Affordable housing is a subjective measure. Traditionally, affordable housing has meant any housing which does not consume more than 30% of a household’s monthly gross income. This indicator strictly addresses the economic side of affordable housing and is based on a long-standing metric which implies that a household will be able to pay off a mortgage or afford rent and have the means to live comfortably with the remaining income to purchase other discretionary and non-discretionary goods and services.

Affordable housing is also highly relative to the locale in which it is based. Income levels within a community have a heavy influence on the prices for housing. Saskatchewan, for example, has set a maximum income limit by which affordable housing programs are based. 

Caucasian couple moving in new home. Young stylish couple in moving in mess. Happy buyers of their own apartment.

There is a limit for renters and a slightly higher limit for homeowners.  Exceeding this income limit means that the household does not qualify for housing which was built with public funding assistance to bring the cost down.

Public funding for affordable housing is usually in high demand when the marketplace is not meeting the needs of a significant number of people. Even working people with wages sometimes need assistance to move within the housing spectrum (i.e. renting to owning). 

There tends to be a severe lack of affordable housing during economic booms. Building affordable housing during a boom is often much more difficult and costly than building during a softer economy, requiring significantly more public funding.     

The double benefit of affordable homeownership

Affordable housing has traditionally been about renting. Governments have typically stepped in with funding to ensure that there is sufficient supply of below-market rental units available to people with low and moderate incomes. This usually occurs when the cost of construction increases to a level where it outpaces rises in incomes and therefore is unaffordable to tenants and unattractive to developers and homebuilders.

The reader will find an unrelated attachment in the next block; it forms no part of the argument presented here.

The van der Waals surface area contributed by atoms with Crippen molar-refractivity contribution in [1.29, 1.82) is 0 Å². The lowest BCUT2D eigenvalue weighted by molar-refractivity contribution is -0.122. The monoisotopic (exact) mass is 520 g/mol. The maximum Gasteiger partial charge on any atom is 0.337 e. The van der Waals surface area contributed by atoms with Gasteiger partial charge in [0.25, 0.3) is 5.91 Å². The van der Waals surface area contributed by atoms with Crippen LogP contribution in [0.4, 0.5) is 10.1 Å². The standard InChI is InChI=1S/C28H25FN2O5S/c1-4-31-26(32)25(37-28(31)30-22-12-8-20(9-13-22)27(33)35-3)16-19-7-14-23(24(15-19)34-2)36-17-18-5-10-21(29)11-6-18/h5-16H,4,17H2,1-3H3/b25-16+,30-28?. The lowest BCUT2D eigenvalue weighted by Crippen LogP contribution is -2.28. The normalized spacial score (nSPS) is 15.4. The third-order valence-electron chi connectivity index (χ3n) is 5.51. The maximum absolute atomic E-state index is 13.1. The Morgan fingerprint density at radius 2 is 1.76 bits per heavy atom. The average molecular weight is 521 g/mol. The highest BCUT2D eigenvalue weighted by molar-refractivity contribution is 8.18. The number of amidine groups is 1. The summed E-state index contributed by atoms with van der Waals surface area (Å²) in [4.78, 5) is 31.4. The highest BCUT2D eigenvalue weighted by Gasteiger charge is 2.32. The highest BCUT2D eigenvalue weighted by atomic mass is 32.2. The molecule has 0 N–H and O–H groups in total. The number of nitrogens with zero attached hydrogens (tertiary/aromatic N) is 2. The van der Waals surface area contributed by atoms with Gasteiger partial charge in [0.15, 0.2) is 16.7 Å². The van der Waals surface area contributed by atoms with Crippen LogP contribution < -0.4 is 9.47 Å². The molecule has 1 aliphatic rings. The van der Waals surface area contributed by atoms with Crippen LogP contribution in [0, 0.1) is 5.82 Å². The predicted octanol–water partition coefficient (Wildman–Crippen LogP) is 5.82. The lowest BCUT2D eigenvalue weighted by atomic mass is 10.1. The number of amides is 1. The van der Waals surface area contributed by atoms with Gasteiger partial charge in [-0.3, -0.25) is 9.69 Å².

However, affordable homeownership has a double benefit. If renters can be assisted to move into homeownership it creates a new homeowner who will be better off financially in the long run, and it frees up an existing rental unit contributing to the supply of rental units in a community. 

Creative approaches to financing, government programs and innovations in building techniques and designs can converge to create an environment for the development of new forms of affordable housing. For example, modular construction is an ideal method to increase the supply of affordable housing for three reasons:

  1. It is cost effective – costs and environment are controlled.
  2. It is extremely well constructed – often stronger and more energy efficient over traditional housing.
  3. It can be built quickly – especially important during times of escalating costs and rapid growth.

Homelessness vs. Affordable Housing

Homelessness is not really about affordable housing. Homelessness is a social issue caused by the combination of many effects from family breakdown, substance abuse, addictions, and lack of support. In other words, homelessness won’t be solved simply by increasing the supply of affordable housing units. 

However, any Housing First strategy requires there to be an adequate stock of good quality affordable housing units to begin addressing the social issues causing homelessness.